Console.log is my friend (yours, too)

I don’t get to use a lot of JavaScript at this point in my new job, so to keep up on my JS skillz I spend some of my weekend time practicing old things or learning new things. Right now I’m learning Node. And while reading some code for a basic Express server, I was reminded of the lovely thing that is console.log.

Here’s the code:


var express = require('express')
var app = express()

var jsonData = {count: 12, message: 'hey'}

app.get('/', function(req, res){
  res.sendFile(__dirname + '/index.html', function(err) {
    if (err) {
      res.status(500).send(err)
    }
  })
})

app.get('/data', function(req, res) {
  res.json(jsonData)
});

var port = 3000
app.listen(port, function(){
  console.log('listening on http://localhost:', port)
})

I can see the code is pulling in Express, that it’s declaring a jsonData variable and assigning an object to it, that the get method will call one of two functions depending on the path that’s being requested, and that the listen method will show me what’s happening on my localhost:3000. And I can see those two get functions are going to use req and res, and I can see what happens with res…but what about req? I figure it’s the request coming in, but I have this need to know what all parts of all things look like, so how do I find out? Put a console.log in those functions, of course! It’s about a gazillion lines of data so I won’t repost it all here but at the very bottom, I see something like this for the first get function when I ask for the root path(‘/’):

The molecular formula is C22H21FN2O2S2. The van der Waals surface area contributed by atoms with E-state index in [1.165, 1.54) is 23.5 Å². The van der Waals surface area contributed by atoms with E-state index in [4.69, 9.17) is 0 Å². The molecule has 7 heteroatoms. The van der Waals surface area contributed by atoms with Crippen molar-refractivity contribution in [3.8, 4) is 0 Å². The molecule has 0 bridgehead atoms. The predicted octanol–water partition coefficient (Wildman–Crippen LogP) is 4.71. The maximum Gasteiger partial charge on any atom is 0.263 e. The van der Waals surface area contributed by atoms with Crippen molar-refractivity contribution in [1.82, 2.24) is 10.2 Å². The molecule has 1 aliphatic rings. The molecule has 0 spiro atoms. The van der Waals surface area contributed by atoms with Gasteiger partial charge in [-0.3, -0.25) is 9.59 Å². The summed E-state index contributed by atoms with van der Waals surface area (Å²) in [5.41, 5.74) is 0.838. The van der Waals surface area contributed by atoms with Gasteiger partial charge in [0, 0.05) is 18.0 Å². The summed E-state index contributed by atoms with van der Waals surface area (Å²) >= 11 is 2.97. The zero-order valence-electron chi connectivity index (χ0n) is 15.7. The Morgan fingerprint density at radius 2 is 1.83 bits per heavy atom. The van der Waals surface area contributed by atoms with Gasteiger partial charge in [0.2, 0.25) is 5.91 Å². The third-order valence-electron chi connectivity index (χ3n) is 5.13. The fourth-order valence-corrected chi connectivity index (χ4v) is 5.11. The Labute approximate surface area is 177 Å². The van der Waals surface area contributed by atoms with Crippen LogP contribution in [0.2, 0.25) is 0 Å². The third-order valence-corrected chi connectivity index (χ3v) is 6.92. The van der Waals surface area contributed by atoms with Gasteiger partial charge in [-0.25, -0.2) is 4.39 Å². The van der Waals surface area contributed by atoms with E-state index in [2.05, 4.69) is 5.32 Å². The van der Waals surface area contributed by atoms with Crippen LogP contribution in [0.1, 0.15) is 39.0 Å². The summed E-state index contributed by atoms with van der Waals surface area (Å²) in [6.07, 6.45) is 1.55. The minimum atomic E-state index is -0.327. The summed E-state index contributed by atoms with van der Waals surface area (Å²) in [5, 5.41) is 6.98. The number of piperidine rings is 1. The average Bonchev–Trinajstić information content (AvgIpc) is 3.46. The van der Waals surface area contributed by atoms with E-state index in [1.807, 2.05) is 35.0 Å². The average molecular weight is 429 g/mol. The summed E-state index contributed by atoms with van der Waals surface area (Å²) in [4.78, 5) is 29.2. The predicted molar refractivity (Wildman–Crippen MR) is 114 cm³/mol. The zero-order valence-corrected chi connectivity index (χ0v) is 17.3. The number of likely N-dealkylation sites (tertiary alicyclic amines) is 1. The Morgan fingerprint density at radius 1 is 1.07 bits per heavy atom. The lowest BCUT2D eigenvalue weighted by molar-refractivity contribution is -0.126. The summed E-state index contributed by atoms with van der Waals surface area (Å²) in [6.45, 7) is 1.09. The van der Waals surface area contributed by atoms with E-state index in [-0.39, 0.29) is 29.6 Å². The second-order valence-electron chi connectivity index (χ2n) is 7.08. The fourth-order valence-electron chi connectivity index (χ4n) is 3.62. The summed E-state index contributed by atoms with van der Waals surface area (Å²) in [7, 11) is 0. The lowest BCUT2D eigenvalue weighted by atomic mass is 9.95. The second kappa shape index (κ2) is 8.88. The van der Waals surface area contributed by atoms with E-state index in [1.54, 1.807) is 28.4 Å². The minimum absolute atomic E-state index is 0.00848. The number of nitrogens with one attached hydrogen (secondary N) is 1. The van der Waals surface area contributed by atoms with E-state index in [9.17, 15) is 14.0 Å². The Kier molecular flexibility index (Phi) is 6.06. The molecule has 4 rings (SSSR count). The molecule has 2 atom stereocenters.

route: Route { path: '/', stack: [ [Object] ], methods: { get: true } } }

And something like this for the second get function when I ask for the data path (‘/data’):


route: Route { path: '/data', stack: [ [Object] ], methods: { get: true } } }

Doing things like this helps the code make more sense in my brain. While I understood that the functions were taking in requests and returning responses, now I can see what the requests actually look like and I can see how the functions are seeing the path. Yay!

Flex-basis, flex-grow, & flex-shrink

Flex-basis, flex-grow, and flex-shrink are three Flexbox properties that can make things easier when dealing with responsive design. So what’s the difference between them? Let’s take a look at some code and find out!

Flex-basis is how much space we want our element taking up in an ideal world, before we start addressing extra space or less space. So in this instance, we want each of these divs to be 100px wide.

.div1 {
  flex-basis: 100px;
}

.div2 {
  flex-basis: 100px;
}

Now, when we’re viewing these two divs in any browser wider than 200px, there’s going to be some leftover whitespace. Flex-grow helps us decide how we want to divvy up any extra whitespace between our elements. So, as whitespace expands, div1 will take up twice as much of it as div2:

.div1 {
  flex-basis: 100px;
  flex-grow: 2;
}

.div2 {
  flex-basis: 100px;
  flex-grow: 1;
}

Flex-shrink helps us decide how we want our elements to behave as space decreases. In this case, we want div2 to shrink twice as much as div1:

.div1 {
  flex-basis: 100px;
  flex-grow: 2;
  flex-shrink: 1;
}

.div2 {
  flex-basis: 100px;
  flex-grow: 1;
  flex-shrink: 2;
}

To make it much more concise, we can re-write our code like this:

.div1 {
  flex: 2 1 100px;
}

.div2 {
  flex: 1 2 100px;
}

I hope that helps make sense of these three properties. If you want to learn more about Flexbox, you can’t go wrong with Wes Bos’ free series.